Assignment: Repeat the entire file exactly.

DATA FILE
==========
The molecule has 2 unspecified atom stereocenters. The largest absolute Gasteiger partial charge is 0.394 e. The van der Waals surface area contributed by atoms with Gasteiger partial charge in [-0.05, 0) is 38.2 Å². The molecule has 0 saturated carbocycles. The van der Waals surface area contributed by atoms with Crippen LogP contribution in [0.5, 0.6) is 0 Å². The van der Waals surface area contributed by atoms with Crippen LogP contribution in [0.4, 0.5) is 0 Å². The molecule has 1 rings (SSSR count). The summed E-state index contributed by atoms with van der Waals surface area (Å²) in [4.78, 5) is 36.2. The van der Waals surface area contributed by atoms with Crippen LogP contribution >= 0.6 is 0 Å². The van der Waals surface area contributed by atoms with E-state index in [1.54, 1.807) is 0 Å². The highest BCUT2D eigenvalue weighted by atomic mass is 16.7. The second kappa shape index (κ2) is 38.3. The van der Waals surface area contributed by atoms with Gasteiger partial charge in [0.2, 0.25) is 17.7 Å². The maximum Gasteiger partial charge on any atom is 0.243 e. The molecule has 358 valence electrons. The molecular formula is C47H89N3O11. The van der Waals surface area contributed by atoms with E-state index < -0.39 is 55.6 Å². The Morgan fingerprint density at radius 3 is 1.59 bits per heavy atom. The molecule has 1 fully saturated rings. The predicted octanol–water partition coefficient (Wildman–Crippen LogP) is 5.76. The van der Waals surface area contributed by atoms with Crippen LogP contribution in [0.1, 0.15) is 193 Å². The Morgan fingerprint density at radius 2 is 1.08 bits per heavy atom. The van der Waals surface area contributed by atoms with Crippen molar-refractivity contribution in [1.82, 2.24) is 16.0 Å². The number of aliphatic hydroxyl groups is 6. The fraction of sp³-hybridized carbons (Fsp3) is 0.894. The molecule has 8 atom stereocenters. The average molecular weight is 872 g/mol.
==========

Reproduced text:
The molecule has 2 unspecified atom stereocenters. The largest absolute Gasteiger partial charge is 0.394 e. The van der Waals surface area contributed by atoms with Gasteiger partial charge in [-0.05, 0) is 38.2 Å². The molecule has 0 saturated carbocycles. The van der Waals surface area contributed by atoms with Crippen LogP contribution in [0.5, 0.6) is 0 Å². The van der Waals surface area contributed by atoms with Crippen LogP contribution in [0.4, 0.5) is 0 Å². The molecule has 1 rings (SSSR count). The summed E-state index contributed by atoms with van der Waals surface area (Å²) in [4.78, 5) is 36.2. The van der Waals surface area contributed by atoms with Crippen LogP contribution >= 0.6 is 0 Å². The van der Waals surface area contributed by atoms with E-state index in [1.54, 1.807) is 0 Å². The highest BCUT2D eigenvalue weighted by atomic mass is 16.7. The second kappa shape index (κ2) is 38.3. The van der Waals surface area contributed by atoms with Gasteiger partial charge in [0.2, 0.25) is 17.7 Å². The maximum Gasteiger partial charge on any atom is 0.243 e. The molecule has 358 valence electrons. The molecular formula is C47H89N3O11. The van der Waals surface area contributed by atoms with E-state index < -0.39 is 55.6 Å². The Morgan fingerprint density at radius 3 is 1.59 bits per heavy atom. The molecule has 1 fully saturated rings. The predicted octanol–water partition coefficient (Wildman–Crippen LogP) is 5.76. The van der Waals surface area contributed by atoms with Crippen LogP contribution in [0.1, 0.15) is 193 Å². The Morgan fingerprint density at radius 2 is 1.08 bits per heavy atom. The van der Waals surface area contributed by atoms with Crippen molar-refractivity contribution in [1.82, 2.24) is 16.0 Å². The number of aliphatic hydroxyl groups is 6. The fraction of sp³-hybridized carbons (Fsp3) is 0.894. The molecule has 8 atom stereocenters. The average molecular weight is 872 g/mol.